Sacramento, Calif., Reveals $3.6 Billion Transportation Wish List

The initial project list, published last week, includes maintenance and repair money, as well as additional project construction funds, for every city in the county, as well as for unincorporated areas.

by Tony Bizjak, The Sacramento Bee / March 28, 2016
A Watt/I-80-bound light rail train turns onto 12th Street in downtown Sacramento, Calif. Flickr/John Pastor

(TNS) -- Sacramento County transportation planners have a billion-dollar decision to make next month – whether to ask county voters for a half-cent sales tax increase to help fund a series of major road and transit improvements to reduce congestion.

The tax would raise an estimated $3.6 billion over 30 years and would be spent around the county for road repairs, street expansions, new freeway interchanges and major transit projects.

The Sacramento Transportation Authority, made up of officials from around the county, has published a tentative list of projects the officials say could be built with the help of new funding.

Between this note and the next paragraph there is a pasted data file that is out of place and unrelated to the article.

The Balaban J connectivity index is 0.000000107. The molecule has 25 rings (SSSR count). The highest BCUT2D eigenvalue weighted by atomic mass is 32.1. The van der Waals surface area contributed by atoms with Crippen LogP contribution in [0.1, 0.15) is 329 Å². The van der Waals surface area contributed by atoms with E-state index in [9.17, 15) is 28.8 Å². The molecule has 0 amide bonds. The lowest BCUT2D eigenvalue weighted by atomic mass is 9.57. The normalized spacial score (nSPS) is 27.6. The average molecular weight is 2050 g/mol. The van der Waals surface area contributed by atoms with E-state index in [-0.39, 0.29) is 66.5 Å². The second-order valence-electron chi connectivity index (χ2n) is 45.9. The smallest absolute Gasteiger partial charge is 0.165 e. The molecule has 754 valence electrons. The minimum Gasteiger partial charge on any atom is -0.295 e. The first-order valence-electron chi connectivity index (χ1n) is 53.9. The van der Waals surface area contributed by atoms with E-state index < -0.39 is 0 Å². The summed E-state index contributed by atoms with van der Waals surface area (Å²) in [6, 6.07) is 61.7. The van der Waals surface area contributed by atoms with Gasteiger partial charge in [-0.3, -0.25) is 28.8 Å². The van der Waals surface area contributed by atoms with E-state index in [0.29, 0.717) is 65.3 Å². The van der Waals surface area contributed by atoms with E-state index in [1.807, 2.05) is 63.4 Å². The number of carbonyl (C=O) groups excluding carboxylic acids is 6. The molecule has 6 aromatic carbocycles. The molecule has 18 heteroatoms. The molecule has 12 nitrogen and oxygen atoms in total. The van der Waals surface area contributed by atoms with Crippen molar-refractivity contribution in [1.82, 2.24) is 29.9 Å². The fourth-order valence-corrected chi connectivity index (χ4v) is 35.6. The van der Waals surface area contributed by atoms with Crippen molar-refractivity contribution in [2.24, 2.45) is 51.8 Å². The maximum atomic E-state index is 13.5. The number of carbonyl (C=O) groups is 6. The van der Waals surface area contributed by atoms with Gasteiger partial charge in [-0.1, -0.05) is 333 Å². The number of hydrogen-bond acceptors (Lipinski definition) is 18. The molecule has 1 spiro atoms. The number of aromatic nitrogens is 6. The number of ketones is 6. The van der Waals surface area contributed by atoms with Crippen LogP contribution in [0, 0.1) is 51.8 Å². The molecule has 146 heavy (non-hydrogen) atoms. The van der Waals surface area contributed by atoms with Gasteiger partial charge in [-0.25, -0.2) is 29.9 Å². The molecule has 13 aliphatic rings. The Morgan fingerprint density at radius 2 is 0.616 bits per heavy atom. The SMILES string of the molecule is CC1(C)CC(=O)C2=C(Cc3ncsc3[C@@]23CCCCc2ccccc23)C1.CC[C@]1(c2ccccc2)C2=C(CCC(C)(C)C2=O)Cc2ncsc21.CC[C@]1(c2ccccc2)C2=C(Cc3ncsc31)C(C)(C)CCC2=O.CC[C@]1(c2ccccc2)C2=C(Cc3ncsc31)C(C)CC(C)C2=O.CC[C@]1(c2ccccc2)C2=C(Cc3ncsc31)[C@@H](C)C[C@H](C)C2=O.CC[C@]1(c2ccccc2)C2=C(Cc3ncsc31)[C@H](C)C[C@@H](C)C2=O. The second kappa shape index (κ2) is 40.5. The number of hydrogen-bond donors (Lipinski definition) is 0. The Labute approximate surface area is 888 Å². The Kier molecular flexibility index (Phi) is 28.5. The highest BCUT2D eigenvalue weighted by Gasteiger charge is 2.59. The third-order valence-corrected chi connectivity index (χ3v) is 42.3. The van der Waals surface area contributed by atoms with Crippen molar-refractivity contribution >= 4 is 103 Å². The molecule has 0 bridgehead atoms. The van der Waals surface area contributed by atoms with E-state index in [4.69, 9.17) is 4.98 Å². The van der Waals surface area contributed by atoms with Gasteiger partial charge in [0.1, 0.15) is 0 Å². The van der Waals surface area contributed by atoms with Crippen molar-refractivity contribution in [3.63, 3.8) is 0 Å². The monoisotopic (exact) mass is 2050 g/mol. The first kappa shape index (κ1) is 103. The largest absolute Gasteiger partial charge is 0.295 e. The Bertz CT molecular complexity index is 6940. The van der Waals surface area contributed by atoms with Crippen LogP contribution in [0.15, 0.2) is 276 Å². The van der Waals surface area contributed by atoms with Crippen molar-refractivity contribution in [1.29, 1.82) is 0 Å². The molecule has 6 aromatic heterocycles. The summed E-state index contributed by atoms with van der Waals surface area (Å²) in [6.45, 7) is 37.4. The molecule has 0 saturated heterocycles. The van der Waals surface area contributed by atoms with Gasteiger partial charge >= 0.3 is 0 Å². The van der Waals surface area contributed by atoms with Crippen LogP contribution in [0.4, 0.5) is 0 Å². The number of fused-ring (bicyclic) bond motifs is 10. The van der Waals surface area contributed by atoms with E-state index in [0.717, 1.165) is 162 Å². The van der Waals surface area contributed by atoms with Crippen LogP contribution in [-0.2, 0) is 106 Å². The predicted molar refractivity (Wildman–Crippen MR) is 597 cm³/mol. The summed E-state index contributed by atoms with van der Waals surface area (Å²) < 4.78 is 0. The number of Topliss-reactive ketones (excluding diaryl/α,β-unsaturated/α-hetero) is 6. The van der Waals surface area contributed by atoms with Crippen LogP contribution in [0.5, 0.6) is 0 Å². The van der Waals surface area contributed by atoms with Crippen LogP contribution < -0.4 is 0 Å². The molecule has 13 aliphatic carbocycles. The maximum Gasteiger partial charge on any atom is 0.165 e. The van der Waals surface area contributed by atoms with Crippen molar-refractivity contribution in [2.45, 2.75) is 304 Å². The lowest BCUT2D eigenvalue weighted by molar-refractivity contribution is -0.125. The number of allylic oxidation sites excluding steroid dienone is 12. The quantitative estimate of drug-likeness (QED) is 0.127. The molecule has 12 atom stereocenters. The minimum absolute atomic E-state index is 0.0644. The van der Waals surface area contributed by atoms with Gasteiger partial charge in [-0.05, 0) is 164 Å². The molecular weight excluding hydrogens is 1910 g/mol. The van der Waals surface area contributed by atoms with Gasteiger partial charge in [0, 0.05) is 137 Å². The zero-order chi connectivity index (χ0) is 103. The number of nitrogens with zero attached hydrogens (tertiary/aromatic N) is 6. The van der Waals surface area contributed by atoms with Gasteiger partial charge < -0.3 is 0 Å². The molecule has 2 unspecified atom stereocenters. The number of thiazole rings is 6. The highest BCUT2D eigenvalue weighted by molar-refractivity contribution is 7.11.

Most of them have been on Sacramento’s wish list for years or even decades. But with state and federal transportation gas tax funds failing to keep up, it will be hard for the county to get the work done unless it comes up with local funds, said agency chair Kerri Howell, a Folsom City Council member.

“The question has been how to come up with additional funding to do the things we need to do,” Howell said. “This has been a two-year process.”

Sacramento is not the only local county considering a November transportation funding ballot measure. Placer County transportation leaders say they also are seriously considering placing a half-cent sales tax measure on the November ballot.